Taraji P. Henson is launching a new project as part of her ongoing support and promotion of mental health awareness.
Henson will be hosting a new Facebook Watch series, “Peace of Mind with Taraji” alongside childhood friend Tracie Jade Jenkins. The biweekly show, which premieres Dec. 14, will feature the two women interviewing a diverse roster of guests who will all discuss issues pertaining to mental health, and how it is handled in the Black community.
Henson and Jenkins dealt with their own mental health struggles growing up, which greatly informed their ideas about how mental health needs to be addressed.
“I’ve watched her suffer from anxiety since we were young,” Henson told USA Today. “And then to grow myself and then find out I’m suffering from anxiety and depression – we had these deep conversations, we understood that there was a need in the community, or lack thereof, (for) knowledge about mental health.”
With their new show, they have expressed a desire to make the idea of getting help more acceptable and accessible to others. “What we get to do is take the community inside of an actual therapy session, so it doesn’t feel so scary,” she said.
Jenkins said that they want people to be inspired to understand their own condition and be inspired to take action and get treatment. “Hopefully, we’re helping folk to identify maybe some of the symptoms that they’re having, or family members are having, and apply that in a therapy session, go to a therapist, and actually work those challenges out.”
Henson and Jade said many of the beliefs about mental health held in the Black community are erroneous and harmful.
“There’s this notion that you can push through, you can work it out on your own, you can be strong, you can easily pray it away,” said Henson.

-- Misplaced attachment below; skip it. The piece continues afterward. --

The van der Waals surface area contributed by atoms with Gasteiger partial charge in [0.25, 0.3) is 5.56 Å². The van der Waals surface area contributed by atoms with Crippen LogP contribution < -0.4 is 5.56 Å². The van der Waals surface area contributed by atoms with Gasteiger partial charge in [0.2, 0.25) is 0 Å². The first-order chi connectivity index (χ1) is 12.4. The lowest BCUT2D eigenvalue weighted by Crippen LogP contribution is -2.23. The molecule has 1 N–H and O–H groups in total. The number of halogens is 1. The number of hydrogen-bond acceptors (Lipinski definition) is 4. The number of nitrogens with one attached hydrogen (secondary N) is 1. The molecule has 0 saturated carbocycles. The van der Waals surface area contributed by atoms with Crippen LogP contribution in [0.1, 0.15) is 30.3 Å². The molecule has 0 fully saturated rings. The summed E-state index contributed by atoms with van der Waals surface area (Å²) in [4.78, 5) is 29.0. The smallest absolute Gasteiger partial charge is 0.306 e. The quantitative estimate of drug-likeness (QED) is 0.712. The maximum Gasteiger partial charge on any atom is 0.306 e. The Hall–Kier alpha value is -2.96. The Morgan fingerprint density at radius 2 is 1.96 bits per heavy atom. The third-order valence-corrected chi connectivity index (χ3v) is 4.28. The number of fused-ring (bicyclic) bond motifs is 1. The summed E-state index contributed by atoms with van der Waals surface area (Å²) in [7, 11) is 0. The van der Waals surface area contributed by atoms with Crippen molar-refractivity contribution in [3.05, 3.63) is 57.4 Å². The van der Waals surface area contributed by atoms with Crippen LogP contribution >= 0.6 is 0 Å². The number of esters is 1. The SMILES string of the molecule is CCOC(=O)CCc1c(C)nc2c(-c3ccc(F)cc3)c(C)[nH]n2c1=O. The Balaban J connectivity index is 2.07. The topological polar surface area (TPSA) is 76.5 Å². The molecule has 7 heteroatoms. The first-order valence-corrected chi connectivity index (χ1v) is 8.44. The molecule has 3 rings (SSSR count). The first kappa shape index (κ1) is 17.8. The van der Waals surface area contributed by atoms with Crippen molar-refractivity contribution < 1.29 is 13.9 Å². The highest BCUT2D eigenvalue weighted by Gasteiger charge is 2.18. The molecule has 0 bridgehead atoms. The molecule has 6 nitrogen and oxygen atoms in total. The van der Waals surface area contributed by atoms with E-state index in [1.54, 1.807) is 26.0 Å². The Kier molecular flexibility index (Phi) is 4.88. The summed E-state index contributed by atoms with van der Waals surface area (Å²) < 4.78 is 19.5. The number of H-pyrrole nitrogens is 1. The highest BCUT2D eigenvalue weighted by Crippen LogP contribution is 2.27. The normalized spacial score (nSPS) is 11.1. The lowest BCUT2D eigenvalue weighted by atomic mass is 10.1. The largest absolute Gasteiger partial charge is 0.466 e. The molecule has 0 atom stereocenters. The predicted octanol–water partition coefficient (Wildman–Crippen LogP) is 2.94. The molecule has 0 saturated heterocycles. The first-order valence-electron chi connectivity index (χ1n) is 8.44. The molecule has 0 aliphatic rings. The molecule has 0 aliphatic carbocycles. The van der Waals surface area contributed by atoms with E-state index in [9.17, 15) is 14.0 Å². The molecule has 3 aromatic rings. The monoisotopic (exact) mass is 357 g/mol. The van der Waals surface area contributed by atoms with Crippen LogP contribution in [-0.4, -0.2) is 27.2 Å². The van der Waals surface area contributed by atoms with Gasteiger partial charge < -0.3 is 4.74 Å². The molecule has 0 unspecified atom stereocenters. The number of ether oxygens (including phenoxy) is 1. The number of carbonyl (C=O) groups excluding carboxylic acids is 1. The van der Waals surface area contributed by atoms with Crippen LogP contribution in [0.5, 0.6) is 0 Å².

Jenkins added, “We stay away from having these vulnerable conversations with people because what are you going to do with that information?”
“We wanted to shine a light on the other side of that and say, there are some culturally competent therapists out there, people who look like you and me, or those who at least understand the context of the way that we live, that can help us work through our problems.”
The Boris Lawrence Henson Foundation, Henson’s brainchild, is the force behind this new series. The nonprofit is named after her father, who grappled with his own mental health. The foundation seeks to “eradicate the stigma around mental health issues in the African-American community,” and “provide support and bring awareness to mental health issues that plague our community” according to its official website. With the onset of the pandemic and its aftermath, more people have reached out to the organization for help.
Jenkins, who serves as executive director of the foundation said, “We had no idea when we started this foundation back in 2018 that we were being born to serve this moment.”
Henson is eager to utilize the show to aid others in their mental health journeys.”This is something I’m very passionate about. … Acting is great. And I love it. But I feel like that was the path to get me here,” she said.
Episodes airing on Mondays will feature personal stories from celebrities and non-celebrities concerning their own journeys with mental health.
“Guests include Gabrielle Union, who will talk about her experiences with PTSD; Tamar Braxton, who will discuss the pressure of being a strong Black woman and not seeking help, and Mary J. Blige, who will reflect on holiday despair and isolation,” according to USA Today.
Wednesday episodes will introduce licensed therapists to tackle the topics from Monday’s guests and speak on their own experiences.